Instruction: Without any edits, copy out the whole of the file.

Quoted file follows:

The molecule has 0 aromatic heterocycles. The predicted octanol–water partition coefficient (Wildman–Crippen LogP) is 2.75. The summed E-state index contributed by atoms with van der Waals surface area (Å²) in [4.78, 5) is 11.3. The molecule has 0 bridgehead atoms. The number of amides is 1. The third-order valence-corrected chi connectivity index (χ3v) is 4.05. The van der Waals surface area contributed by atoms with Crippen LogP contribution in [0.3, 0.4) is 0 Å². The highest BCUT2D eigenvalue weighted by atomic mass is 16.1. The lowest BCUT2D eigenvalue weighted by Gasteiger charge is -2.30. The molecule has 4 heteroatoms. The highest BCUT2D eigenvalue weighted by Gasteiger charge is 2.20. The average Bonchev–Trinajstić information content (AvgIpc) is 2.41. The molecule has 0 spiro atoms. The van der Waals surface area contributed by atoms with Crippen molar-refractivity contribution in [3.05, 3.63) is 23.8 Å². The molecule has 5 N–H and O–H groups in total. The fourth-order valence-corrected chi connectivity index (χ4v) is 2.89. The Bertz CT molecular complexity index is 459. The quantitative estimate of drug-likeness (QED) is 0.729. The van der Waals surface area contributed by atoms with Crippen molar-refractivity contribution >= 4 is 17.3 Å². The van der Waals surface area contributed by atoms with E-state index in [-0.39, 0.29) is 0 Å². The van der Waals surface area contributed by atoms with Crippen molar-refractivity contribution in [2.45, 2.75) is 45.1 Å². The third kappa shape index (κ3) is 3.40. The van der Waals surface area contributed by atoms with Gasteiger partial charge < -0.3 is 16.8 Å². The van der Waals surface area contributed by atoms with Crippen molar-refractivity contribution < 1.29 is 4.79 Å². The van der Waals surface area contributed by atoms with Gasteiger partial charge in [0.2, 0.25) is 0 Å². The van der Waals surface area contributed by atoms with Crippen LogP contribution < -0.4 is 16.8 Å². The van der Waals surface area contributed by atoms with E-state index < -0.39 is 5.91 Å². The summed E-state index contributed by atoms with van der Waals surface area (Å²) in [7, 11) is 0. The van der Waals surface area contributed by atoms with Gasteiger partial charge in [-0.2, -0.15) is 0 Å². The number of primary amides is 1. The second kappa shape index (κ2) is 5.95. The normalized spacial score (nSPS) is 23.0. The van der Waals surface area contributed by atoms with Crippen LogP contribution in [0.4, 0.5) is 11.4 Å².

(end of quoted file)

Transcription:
The molecule has 0 aromatic heterocycles. The predicted octanol–water partition coefficient (Wildman–Crippen LogP) is 2.75. The summed E-state index contributed by atoms with van der Waals surface area (Å²) in [4.78, 5) is 11.3. The molecule has 0 bridgehead atoms. The number of amides is 1. The third-order valence-corrected chi connectivity index (χ3v) is 4.05. The van der Waals surface area contributed by atoms with Crippen LogP contribution in [0.3, 0.4) is 0 Å². The highest BCUT2D eigenvalue weighted by atomic mass is 16.1. The lowest BCUT2D eigenvalue weighted by Gasteiger charge is -2.30. The molecule has 4 heteroatoms. The highest BCUT2D eigenvalue weighted by Gasteiger charge is 2.20. The average Bonchev–Trinajstić information content (AvgIpc) is 2.41. The molecule has 0 spiro atoms. The van der Waals surface area contributed by atoms with Crippen molar-refractivity contribution in [3.05, 3.63) is 23.8 Å². The molecule has 5 N–H and O–H groups in total. The fourth-order valence-corrected chi connectivity index (χ4v) is 2.89. The Bertz CT molecular complexity index is 459. The quantitative estimate of drug-likeness (QED) is 0.729. The van der Waals surface area contributed by atoms with Crippen molar-refractivity contribution >= 4 is 17.3 Å². The van der Waals surface area contributed by atoms with E-state index in [-0.39, 0.29) is 0 Å². The van der Waals surface area contributed by atoms with Crippen molar-refractivity contribution in [2.45, 2.75) is 45.1 Å². The third kappa shape index (κ3) is 3.40. The van der Waals surface area contributed by atoms with Gasteiger partial charge < -0.3 is 16.8 Å². The van der Waals surface area contributed by atoms with Crippen molar-refractivity contribution < 1.29 is 4.79 Å². The van der Waals surface area contributed by atoms with Gasteiger partial charge in [0.2, 0.25) is 0 Å². The van der Waals surface area contributed by atoms with Crippen LogP contribution < -0.4 is 16.8 Å². The van der Waals surface area contributed by atoms with E-state index < -0.39 is 5.91 Å². The summed E-state index contributed by atoms with van der Waals surface area (Å²) in [7, 11) is 0. The van der Waals surface area contributed by atoms with Gasteiger partial charge in [-0.2, -0.15) is 0 Å². The number of primary amides is 1. The second kappa shape index (κ2) is 5.95. The normalized spacial score (nSPS) is 23.0. The van der Waals surface area contributed by atoms with Crippen LogP contribution in [0.4, 0.5) is 11.4 Å².